A Punk Approach to Running in El Monte | KCET
A Punk Approach to Running in El Monte
I'm running late, and I'm lost in El Monte. Traffic is bumper-to-bumper at four o'clock on Valley Boulevard, and my phone has led me onto side streets packed with kids just out of school, all of whom seem to be crossing every street at once. I squint into the sun and lurch from corner to corner, hopelessly confused by the maze of tightly packed houses and shadeless palm trees. Ten minutes behind schedule, the urban fabric finally opens to reveal Arroyo High School, where Anthony Solorzano bounces back and forth on the balls of his feet, awaiting my arrival. He extends a hand and a smile as I climb out of my sweaty rental car. "I'm going to take you on a classic Arroyo Cross Country run," he tells me, and within minutes, we're striding through another world in the same city.
Like the streets I've just left, this landscape is completely new to me, but there is something delightfully familiar about the experience. We've entered the world of high school distance running, a world that Solorzano and I shared (albeit a decade and 3,000 miles apart) and which he chronicles in his upcoming film, "Varsity Punks." We duck through a gate behind the baseball backstop as Solorzano tells me about his youth in El Monte, his years as a collegiate athlete and film major at USC, and the upstart movie he is making with the help of the runners we've seen on the trail.
We make our way up a bike path into Peck Park in northwestern El Monte. The slight change in elevation reveals a stunning vista: the San Gabriel Mountains rise above the rooftops, reflected in a reservoir that feeds the Rio Hondo. Solorzano tells me how this park is a "place of tranquility" for students and local residents, and how the trails that radiate from it are the font from which Arroyo runners draw their strength. Then we're off again, running along a dirt path that follows the concretized Santa Anita Wash. Groups of high schoolers flow past in the opposite direction, laughing, shoving, and talking. They all recognize Solorzano, and several holler "Hey Anthony!" or "Varsity Punks!" as we pass.
We run out for two miles and back for two more. In a nod to Arroyo tradition, we sprint up the final hill and back to the view atop the reservoir, where we exchange handshakes and high-fives with the current team before heading back into the quotidian world of houses and cars.
Solorzano and his "Varsity Punks" film crew are chronicling El Monte with a trio of strategic commitments drawn from the everyday lives of its people. The first is their relentless DIY approach, which might more accurately be described as "DIT" or Do-It Together. As Solorzano explains on the "Varsity Punks" website, "Making a movie is a big project ... and the only way it's going to happen for me -- an indie filmmaker -- is if I have the support of all the people around me. Not just friends and family, but the community." The second is their detailed attention to place, exploring the ways that the landscapes of the San Gabriel Valley, from Garvey Avenue to the Santa Anita Creek, are made and re-made through the practices and performances of local people. Finally, as scholar Wendy Cheng writes in the essay "East of East: Global Cosmopolitans of Suburban L.A,." the "defiant local edge" of these projects is not parochial, but "articulat[es] cosmopolitan hope upward from below." As Cheng observes, the "global cosmopolitans" such as Varsity Punks celebrate the "ordinary virtues" of El Monte, revealing "a place grounded in its true range of subjectivities, experiences, and imaginative possibilities" and "not constrained by externally imposed stereotypes and power hierarchies."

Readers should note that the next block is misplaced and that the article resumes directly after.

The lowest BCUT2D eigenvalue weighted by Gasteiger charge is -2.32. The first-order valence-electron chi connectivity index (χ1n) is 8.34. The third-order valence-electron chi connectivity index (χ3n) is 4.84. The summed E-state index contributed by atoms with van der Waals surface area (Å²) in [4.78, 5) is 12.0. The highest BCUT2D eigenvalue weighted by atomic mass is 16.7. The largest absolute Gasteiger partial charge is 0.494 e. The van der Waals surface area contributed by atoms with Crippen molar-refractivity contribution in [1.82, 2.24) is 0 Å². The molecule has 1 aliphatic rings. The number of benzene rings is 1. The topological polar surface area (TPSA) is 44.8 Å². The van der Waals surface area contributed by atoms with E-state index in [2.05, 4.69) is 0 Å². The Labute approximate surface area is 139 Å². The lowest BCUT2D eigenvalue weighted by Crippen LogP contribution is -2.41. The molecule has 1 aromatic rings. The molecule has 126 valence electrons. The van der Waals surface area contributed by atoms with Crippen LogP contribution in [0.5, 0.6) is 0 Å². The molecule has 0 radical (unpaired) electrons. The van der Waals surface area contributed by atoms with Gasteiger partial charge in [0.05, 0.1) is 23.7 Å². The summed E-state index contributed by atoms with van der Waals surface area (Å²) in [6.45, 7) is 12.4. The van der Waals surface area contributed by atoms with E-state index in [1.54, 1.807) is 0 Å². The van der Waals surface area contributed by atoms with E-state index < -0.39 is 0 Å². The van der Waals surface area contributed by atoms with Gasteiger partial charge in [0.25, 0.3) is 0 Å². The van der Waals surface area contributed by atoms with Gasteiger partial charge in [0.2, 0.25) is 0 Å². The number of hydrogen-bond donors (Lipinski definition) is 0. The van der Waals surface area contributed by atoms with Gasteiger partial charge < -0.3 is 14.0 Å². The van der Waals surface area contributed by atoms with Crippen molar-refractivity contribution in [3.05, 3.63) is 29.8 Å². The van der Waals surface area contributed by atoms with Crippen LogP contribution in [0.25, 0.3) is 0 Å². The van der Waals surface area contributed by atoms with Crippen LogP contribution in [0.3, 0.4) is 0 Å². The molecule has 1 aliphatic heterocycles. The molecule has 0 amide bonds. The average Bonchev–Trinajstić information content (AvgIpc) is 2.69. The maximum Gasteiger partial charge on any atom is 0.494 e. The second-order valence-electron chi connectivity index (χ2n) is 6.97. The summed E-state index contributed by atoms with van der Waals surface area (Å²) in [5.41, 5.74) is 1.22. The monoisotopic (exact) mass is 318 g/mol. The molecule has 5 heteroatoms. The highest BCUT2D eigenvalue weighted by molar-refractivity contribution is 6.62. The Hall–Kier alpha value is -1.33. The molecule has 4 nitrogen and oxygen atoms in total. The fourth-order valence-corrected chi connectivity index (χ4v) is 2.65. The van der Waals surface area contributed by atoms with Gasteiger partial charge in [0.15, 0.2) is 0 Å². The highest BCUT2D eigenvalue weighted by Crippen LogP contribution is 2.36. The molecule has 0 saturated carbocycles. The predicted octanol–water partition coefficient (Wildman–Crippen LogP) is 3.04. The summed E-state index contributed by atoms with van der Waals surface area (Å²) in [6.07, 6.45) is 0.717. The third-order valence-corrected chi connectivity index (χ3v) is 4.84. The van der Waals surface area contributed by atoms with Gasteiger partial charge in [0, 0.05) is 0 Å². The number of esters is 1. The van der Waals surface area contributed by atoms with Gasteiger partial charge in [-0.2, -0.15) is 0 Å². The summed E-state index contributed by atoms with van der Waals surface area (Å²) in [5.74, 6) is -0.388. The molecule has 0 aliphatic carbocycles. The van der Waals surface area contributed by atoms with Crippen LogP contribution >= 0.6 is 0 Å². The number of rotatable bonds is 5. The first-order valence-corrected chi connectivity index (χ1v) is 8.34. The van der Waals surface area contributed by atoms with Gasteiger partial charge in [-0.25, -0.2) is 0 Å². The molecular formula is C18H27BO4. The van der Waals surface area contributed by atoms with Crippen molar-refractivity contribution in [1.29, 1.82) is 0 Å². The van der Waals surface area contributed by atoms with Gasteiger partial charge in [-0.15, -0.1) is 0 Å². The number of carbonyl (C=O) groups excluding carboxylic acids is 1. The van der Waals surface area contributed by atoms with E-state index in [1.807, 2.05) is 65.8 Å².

What does it mean to articulate a DIY/DIT, place-based, cosmopolitan ethos? For starters, it means that movies get made in "unexpected" places. It also means that "Varsity Punks" is not a "sappy" sports movie. It means seeing working-class high school distance runners not as victims or villains -- the stock minority athletes of Hollywood -- but as the makers of their own free-flowing urban landscape in the multi-racial world of the San Gabriel Valley. And it means reading that landscape, with the aid of a guide like Solorzano, as a text that can inform academic and public perceptions of the past, present, and future in El Monte.
Growing up in El Monte, Anthony Solorzano loved playing sports, but like many local kids he knew that joining organized leagues and acquiring the necessary equipment strained his family's budget. Thus, when he got to high school, he gravitated to the most do-it-yourself sport he could find: cross-country. Solorzano's first team was "punky, juvenile, and independent" -- a welcoming home for a freshman just learning to navigate the slings and arrows of high school.